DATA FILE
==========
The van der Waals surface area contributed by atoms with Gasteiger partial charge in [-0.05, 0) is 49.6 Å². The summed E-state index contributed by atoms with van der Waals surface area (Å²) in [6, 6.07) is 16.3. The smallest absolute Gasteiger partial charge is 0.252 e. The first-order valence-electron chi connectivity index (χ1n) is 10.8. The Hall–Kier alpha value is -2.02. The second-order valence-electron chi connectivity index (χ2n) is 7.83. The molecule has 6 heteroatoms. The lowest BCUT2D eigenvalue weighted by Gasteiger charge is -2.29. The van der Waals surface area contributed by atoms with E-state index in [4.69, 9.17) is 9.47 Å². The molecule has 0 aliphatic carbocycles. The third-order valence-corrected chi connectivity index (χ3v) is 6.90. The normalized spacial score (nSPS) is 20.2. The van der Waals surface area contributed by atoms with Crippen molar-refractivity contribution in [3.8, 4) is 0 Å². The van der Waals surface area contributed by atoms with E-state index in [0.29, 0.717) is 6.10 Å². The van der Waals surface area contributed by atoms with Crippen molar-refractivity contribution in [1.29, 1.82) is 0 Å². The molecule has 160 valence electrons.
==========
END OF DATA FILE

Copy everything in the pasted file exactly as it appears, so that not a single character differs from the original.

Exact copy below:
The van der Waals surface area contributed by atoms with Gasteiger partial charge in [-0.05, 0) is 49.6 Å². The summed E-state index contributed by atoms with van der Waals surface area (Å²) in [6, 6.07) is 16.3. The smallest absolute Gasteiger partial charge is 0.252 e. The first-order valence-electron chi connectivity index (χ1n) is 10.8. The Hall–Kier alpha value is -2.02. The second-order valence-electron chi connectivity index (χ2n) is 7.83. The molecule has 6 heteroatoms. The lowest BCUT2D eigenvalue weighted by Gasteiger charge is -2.29. The van der Waals surface area contributed by atoms with E-state index in [4.69, 9.17) is 9.47 Å². The molecule has 0 aliphatic carbocycles. The third-order valence-corrected chi connectivity index (χ3v) is 6.90. The normalized spacial score (nSPS) is 20.2. The van der Waals surface area contributed by atoms with Crippen molar-refractivity contribution in [3.8, 4) is 0 Å². The van der Waals surface area contributed by atoms with E-state index in [0.29, 0.717) is 6.10 Å². The van der Waals surface area contributed by atoms with Crippen molar-refractivity contribution in [1.29, 1.82) is 0 Å². The molecule has 160 valence electrons.